Glyn Rhodes believes only the threat of complacency stands in the way of Sam Sheedy becoming Commonwealth champion on Friday.
The Sheffield southpaw is favourite to beat Abolaji Rasheed at Bramall Lane’s Platinum Suite.
The Nigerian is untested at this level and has never fought outside Africa. But Sheedy, the more experienced of the two, must guard against taking a win for granted, said Rhodes, who is mindful of the effect that Azumah Nelson had - a fighter eventually recognised as the greatest African boxer of all time.
“Complacency is the one thing you have got to be careful of” said the trainer.
“He (Rasheed) is probably coming over here with everything to gain and nothing to lose.
“He is going to give it everything he has got. The one thing Sam cannot do is let his guard down for a split second. That guy is going to have fire in his stomach, he is coming over to win. If Sam is not on his game, on the night, there is going to be a spanner thrown in the works.”
Sheedy has had to train as hard for this as he did for his British title shot against Tommy Langford, said Rhodes.
“It is irrelevant who he is boxing he has to train as if it’s the hardest fight. It’s his world title fight, one mess-up and the party is over.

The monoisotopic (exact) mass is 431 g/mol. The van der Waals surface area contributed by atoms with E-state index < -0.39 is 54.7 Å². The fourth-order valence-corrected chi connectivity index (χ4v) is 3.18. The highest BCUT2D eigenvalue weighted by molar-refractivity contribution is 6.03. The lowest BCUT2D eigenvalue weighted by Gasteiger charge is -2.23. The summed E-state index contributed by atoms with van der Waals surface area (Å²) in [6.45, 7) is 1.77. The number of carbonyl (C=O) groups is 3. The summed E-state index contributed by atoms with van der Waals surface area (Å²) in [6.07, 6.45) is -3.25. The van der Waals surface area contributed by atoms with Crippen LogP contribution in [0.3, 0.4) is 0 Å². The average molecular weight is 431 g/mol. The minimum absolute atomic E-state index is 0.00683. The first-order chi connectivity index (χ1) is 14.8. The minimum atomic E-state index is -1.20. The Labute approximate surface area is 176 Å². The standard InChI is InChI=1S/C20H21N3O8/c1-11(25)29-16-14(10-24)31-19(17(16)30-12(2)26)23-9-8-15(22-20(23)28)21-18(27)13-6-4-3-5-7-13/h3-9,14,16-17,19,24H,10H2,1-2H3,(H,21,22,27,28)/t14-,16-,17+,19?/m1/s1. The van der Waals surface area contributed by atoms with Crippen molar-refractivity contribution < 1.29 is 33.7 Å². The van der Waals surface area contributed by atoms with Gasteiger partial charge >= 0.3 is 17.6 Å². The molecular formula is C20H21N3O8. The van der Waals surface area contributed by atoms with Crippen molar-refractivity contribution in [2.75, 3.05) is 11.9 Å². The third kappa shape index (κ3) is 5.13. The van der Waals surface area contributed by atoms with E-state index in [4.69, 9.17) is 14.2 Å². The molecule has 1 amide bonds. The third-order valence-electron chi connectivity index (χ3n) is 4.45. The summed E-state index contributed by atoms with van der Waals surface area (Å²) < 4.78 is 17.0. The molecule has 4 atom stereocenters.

“He lost to Langford on a split decision and he lost to Nav Mansouri on a split decision.
“So you could say to yourself he is ‘virtually unbeaten’ because they were both controversial decisions.”
Rhodes said Rasheed’s growing maturity and confidence were major assets.
“Against Nav, he didn’t believe in himself, same as Langford. Now he knows he has done 10 rounds and 12 rounds against good opposition so the main thing he has got in his arsenal is the fact he believes in himself.
“I think that is going to make him an all round better fighter.”
Rhodes admitted his man tired against the aggressive Andrew Robinson in their 10-rounder last year, yet he still managed to get the points win.
The trainer added that Sheedy had also improved on his punching power
“Sam’s style is not a puncher’s style. He was always on his back foot, jabbing and moving. Now he doesn’t mind.
“He is mature, he is strong, he doesn’t mind planting his feet like he did against Langford. He knows he can punch. So hopefully in this fight we are going to look for a stoppage.”